Wittenberg (pop. 46,000; an hour 40 minutes from Berlin; just over two hours from Dresden; just over an hour from Leipzig) is perhaps the best known Lutheran destination of all (in fact, its official name is Lutherstadt Wittenberg), thanks to the fact that it was here that the Reformation was essentially launched by the 95 Theses. Luther lived here for nearly 35 years, and his house has been preserved and turned into the world’s largest museum of Reformation history. Also here is the Schloss (castle) and Schlosskirche (castle church) upon which the theses were said to have been nailed. Today the church, rebuilt after war damaged, features bronze instead of wooden doors (above), including the text of the theses (in Latin, of course), and several illustrious tombs including that of the great reformer himself. The spot outside the Elster Gate where Luther burned the papal bull excommunicating him is marked by an oak tree. Annual festivals include Luther’s Wedding every second weekend in June, and the Reformation Festival; this year, the special exhibition “Luther! 95 People – 95 Treasures” will run May 12 to November 5 at the Lutherhaus.
Altenburg (pop. 33,000; just under two hours from Berlin and just under an hour from both Dresden and Leipzig), on the Pleisse River, was an early “test case”, as it were, where the Reformation was put into everyday practice after the collapse of the local Catholic Church under the “Reformation’s Helmsman”, Luther protégé Georg Spalatin. Top Lutheran sites including the red, Evangelische Kirche (Church of the Brethren), built in 1905 with lovely Art Nouveau mosaics; the Gothic Bartholomäikirche (St Bartholomew’s, 1443), where Luther often preached and Spalatin is buried; and the early-15th-century Schlosskirche (Castle Church), with its elaborate 17th-century Baroque interior. Tourist office tours are conducted on Fridays and Saturdays.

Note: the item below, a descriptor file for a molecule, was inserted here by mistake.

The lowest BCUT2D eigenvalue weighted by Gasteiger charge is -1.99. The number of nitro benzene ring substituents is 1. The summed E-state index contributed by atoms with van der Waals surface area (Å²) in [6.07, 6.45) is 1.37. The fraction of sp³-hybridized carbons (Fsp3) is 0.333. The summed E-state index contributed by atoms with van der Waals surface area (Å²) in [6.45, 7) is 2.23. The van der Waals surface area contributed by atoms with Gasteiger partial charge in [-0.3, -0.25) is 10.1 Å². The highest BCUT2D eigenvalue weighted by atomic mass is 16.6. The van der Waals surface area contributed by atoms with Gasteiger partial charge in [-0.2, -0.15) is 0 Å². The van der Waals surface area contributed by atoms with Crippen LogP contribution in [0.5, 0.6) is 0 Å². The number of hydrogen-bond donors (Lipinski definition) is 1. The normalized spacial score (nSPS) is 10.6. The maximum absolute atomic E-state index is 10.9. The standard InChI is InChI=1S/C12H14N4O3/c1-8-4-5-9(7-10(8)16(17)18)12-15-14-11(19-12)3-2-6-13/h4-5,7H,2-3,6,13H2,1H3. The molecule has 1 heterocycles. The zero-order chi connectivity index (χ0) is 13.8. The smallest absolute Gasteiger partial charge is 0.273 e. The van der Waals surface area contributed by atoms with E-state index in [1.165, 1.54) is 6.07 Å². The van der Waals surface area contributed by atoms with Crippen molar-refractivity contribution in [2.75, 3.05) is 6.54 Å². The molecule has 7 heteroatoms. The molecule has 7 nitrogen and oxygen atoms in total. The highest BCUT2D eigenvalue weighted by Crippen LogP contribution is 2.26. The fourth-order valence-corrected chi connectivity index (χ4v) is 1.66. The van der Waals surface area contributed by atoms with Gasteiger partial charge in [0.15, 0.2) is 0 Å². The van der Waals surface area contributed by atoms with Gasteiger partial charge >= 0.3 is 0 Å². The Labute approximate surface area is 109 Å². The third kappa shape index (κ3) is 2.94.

Eisenach (pop. 42,000; 3½ hours from Berlin, two hours 40 minutes from Dresden, two hours from Leipzig), in addition to being the birthplace of Johann Sebastian Bach and site of the 11th-century UNESCO World Heritage Wartburg Castle (above), was teenage Luther’s home for five years as well as the place where while hiding out in the castle he later translated the Bible’s New Testament into the vernacular German. The half-timbered Cotta House where he stayed includes austere period furnishings and modern exhibitions; in the castle you can visit the great man’s study, and a special national exhibition, “Luther and the Germans.”
Erfurt (pop. 210,000; just over three hours from Berlin, 2¼ hours from Dresden, 90 minutes from Leipzig), Thuringia’s capital; dates back to at least the 8th century; and boasts one of Germany’s best preserved historic cores, Europe’s longest inhabited bridge, and a marvelous Baroque castle. This was where young Martin was a liberal arts and theology student at Germany’s oldest university (1379); was ordained as a priest in the also 14th-century Gothic cathedral; and spent six years at St. Augustine’s Monastery, which was built circa 1300 and today lacks monks but does offer tours, a Luther exhibition as well as a small modern conference centre and comfortable rooms for overnighting. The local tourist office runs Luther tours regularly, and the city celebrates his Nov. 10 birthday with a festival.